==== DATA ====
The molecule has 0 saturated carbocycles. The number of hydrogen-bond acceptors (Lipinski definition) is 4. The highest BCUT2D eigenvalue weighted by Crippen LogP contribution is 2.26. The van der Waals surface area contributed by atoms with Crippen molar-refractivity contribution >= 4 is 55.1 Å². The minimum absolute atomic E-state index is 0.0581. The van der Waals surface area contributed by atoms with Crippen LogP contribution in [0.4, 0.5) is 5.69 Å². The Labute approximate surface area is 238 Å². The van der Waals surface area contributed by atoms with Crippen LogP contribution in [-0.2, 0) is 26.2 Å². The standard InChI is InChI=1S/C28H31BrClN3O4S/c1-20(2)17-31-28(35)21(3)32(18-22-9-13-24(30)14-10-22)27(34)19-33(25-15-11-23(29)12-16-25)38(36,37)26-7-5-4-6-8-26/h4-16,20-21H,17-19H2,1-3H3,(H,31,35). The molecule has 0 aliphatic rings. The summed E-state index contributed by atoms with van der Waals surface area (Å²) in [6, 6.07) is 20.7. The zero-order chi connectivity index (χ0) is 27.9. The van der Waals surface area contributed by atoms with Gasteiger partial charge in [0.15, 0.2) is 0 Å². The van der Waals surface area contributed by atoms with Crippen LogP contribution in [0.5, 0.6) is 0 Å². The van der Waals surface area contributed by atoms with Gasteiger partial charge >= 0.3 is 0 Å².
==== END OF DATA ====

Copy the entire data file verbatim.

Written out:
The molecule has 0 saturated carbocycles. The number of hydrogen-bond acceptors (Lipinski definition) is 4. The highest BCUT2D eigenvalue weighted by Crippen LogP contribution is 2.26. The van der Waals surface area contributed by atoms with Crippen molar-refractivity contribution >= 4 is 55.1 Å². The minimum absolute atomic E-state index is 0.0581. The van der Waals surface area contributed by atoms with Crippen LogP contribution in [0.4, 0.5) is 5.69 Å². The Labute approximate surface area is 238 Å². The van der Waals surface area contributed by atoms with Crippen LogP contribution in [-0.2, 0) is 26.2 Å². The standard InChI is InChI=1S/C28H31BrClN3O4S/c1-20(2)17-31-28(35)21(3)32(18-22-9-13-24(30)14-10-22)27(34)19-33(25-15-11-23(29)12-16-25)38(36,37)26-7-5-4-6-8-26/h4-16,20-21H,17-19H2,1-3H3,(H,31,35). The molecule has 0 aliphatic rings. The summed E-state index contributed by atoms with van der Waals surface area (Å²) in [6, 6.07) is 20.7. The zero-order chi connectivity index (χ0) is 27.9. The van der Waals surface area contributed by atoms with Gasteiger partial charge in [0.15, 0.2) is 0 Å². The van der Waals surface area contributed by atoms with Crippen LogP contribution in [0.5, 0.6) is 0 Å². The van der Waals surface area contributed by atoms with Gasteiger partial charge >= 0.3 is 0 Å².